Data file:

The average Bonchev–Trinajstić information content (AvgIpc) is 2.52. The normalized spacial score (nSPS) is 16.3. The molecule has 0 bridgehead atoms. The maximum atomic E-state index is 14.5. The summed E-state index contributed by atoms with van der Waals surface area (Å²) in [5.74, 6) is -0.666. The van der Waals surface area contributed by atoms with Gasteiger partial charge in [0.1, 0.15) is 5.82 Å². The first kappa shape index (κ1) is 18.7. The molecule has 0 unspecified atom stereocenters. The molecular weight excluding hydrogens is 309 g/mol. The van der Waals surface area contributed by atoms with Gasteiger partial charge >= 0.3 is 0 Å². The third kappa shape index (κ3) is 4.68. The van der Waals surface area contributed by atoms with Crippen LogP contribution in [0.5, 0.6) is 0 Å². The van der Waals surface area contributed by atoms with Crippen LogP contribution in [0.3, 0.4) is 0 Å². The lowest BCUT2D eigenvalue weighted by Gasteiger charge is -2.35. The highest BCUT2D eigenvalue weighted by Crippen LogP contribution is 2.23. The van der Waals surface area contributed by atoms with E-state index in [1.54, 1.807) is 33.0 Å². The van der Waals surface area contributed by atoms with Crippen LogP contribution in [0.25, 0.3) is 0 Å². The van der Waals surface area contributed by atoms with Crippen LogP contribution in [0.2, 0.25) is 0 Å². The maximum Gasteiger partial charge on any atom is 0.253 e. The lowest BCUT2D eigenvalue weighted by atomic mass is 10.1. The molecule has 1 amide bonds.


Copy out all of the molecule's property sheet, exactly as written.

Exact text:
The average Bonchev–Trinajstić information content (AvgIpc) is 2.52. The normalized spacial score (nSPS) is 16.3. The molecule has 0 bridgehead atoms. The maximum atomic E-state index is 14.5. The summed E-state index contributed by atoms with van der Waals surface area (Å²) in [5.74, 6) is -0.666. The van der Waals surface area contributed by atoms with Gasteiger partial charge in [0.1, 0.15) is 5.82 Å². The first kappa shape index (κ1) is 18.7. The molecule has 0 unspecified atom stereocenters. The molecular weight excluding hydrogens is 309 g/mol. The van der Waals surface area contributed by atoms with Gasteiger partial charge >= 0.3 is 0 Å². The third kappa shape index (κ3) is 4.68. The van der Waals surface area contributed by atoms with Crippen LogP contribution in [0.5, 0.6) is 0 Å². The van der Waals surface area contributed by atoms with Crippen LogP contribution in [0.3, 0.4) is 0 Å². The lowest BCUT2D eigenvalue weighted by Gasteiger charge is -2.35. The highest BCUT2D eigenvalue weighted by Crippen LogP contribution is 2.23. The van der Waals surface area contributed by atoms with E-state index in [1.54, 1.807) is 33.0 Å². The van der Waals surface area contributed by atoms with Crippen LogP contribution in [0.25, 0.3) is 0 Å². The van der Waals surface area contributed by atoms with Crippen LogP contribution in [0.2, 0.25) is 0 Å². The maximum Gasteiger partial charge on any atom is 0.253 e. The lowest BCUT2D eigenvalue weighted by atomic mass is 10.1. The molecule has 1 amide bonds.